Death of Molly Russell leads to major reform
Will the new rules help? Social media sites will do more to keep young people safe from graphic images, after figures showed that teenage suicides in England have risen sharply.
Molly Russell was 14-years-old when she took her own life in 2017. After her death, her father Ian Russell found graphic posts about suicide and self-harm on her Instagram account.
Over the last year, he has campaigned tirelessly for Instagram to take responsibility. This week, he won a major victory: the platform pledged to ban all images, drawings, cartoons and memes related to suicide and self-harm.
It came after Russell travelled to Silicon Valley, the home of Instagram and other tech apps, on his campaign to rid social media of damaging images.
The new policies are an extension of rules introduced in February, which banned photographs of self-harm. Instagram says it has doubled the number of posts removed since the first quarter of the year. Between April and June, the app removed 834,000 posts — 77% of which had not been reported by users.
“The bottom line is we do not yet find enough of these images before they’re seen by other people,” admits Adam Mosseri, the Instagram chief who took over the platform in October 2018.
In September, the Office for National Statistics (ONS) in the UK announced that suicide rates had risen by 11.8% on the previous year, while the rate of deaths for people aged between 10 and 24 reached a 19-year high.
As anger and fear over the role of graphic content on social media has grown, the UK Government has pushed for internet companies to accept a duty of care over their young, vulnerable users. In April, it released the Online Harms White Paper calling for the formation of a regulator that would penalise sites that publish harmful or abusive content.
But not everyone is sold on the idea of a duty of care for internet firms. Lawyer Graham Smith worries that the Government’s loose definition of “harm” would the leave the powers open to misuse, potentially threatening freedom of speech online. Should the Government control what appears on social media?
If you are struggling with self-harm or suicidal thoughts, you can find resources and advice under Become An Expert.
Yes, says a huge lobby of child psychologists, mental health activists and parents, who argue that internet companies have a responsibility to protect vulnerable young users, which includes keeping them safe from harmful content. Lindsey Giller, a clinical psychologist, says that to those who have self-harmed, seeing similar images can “definitely” be triggering and even cause them to go back to these behaviours. This is a necessary step.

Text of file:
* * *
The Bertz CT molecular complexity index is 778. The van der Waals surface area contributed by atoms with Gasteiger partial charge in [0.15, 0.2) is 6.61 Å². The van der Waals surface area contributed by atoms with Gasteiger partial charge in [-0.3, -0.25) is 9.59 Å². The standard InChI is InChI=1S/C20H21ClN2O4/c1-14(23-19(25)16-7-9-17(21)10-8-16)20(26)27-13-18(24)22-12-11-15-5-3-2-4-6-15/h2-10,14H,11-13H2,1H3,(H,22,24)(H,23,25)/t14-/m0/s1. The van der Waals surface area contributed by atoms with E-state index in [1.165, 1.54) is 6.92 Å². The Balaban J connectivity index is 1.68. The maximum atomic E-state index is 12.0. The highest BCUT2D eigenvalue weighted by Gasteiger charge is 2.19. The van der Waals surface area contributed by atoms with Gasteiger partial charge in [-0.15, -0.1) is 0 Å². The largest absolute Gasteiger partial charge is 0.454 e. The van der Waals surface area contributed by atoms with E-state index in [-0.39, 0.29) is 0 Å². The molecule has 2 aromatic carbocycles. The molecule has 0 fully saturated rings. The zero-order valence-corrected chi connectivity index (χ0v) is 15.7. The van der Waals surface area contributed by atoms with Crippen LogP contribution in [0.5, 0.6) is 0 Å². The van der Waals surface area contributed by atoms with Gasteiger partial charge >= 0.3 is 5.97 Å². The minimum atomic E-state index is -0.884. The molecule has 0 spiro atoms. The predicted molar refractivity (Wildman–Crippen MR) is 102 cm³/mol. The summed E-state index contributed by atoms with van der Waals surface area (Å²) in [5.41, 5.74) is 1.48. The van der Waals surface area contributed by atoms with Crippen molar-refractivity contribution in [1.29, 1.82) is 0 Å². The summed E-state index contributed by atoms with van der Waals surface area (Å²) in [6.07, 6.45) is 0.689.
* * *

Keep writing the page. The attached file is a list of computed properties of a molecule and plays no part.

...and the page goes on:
Not so, argues Smith. For him, an internet regulator to enforce this duty of care would be a “rule-maker, judge and enforcer all rolled into one”, with the power to set standards about what could be said online according to a vague, undefined notion of “harm”. Rather than get to the root of the problem, these government powers could actually make things worse for young people by acting as a useless band-aid on the true mental health crisis.
- What age should people be allowed to start using social media?
- How could our societies work better for young people’s mental health?
- Highlight three facts and three opinions in this article, in different colours.
- Create a poster or leaflet which gives advice about mental health to someone who is a few years younger than you. Use resources from Become An Expert to help.
Some People Say...
“A child’s mental health is just as important as their physical health and deserves the same quality of support.”Kate Middleton, the Duchess of Cambridge
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Q & A
- What do we know?
- One in eight (12.8%) young people aged five to 19 had a mental health disorder in England in 2017, according to the NHS. This included “emotional, behavioural, hyperactivity and other less common disorders”. Among 17 to 19-year-olds, it was one in six, or 16.9%. Of the 11 to 16-year-olds with a mental disorder, a quarter (25.5%) had self-harmed or attempted suicide.
- What do we not know?
- The causes of self-harm among young people — partly because there is never a single cause. However, risk factors that can impact your mental health include quality of life, relationships with families, exploring gender or sexual identity, and pressure from peers and the media. Young people are also more vulnerable to mental health conditions as their brains are still developing.
- An image, video or piece of text that is copied by internet users and spreads rapidly online. Usually, they are funny, but can occasionally be more sinister.
- Silicon Valley
- An area in Northern California, near San Francisco Bay, where many of the world’s largest technology and internet businesses are based.
- Took over
- Facebook bought Instagram in 2012. Mosseri joined after the surprise departure of its co-founders Kevin Systrom and Mike Krieger.
- White Paper
- A government report giving information or proposals on an issue.
- A body that has power to set rules for an industry and can punish infringements.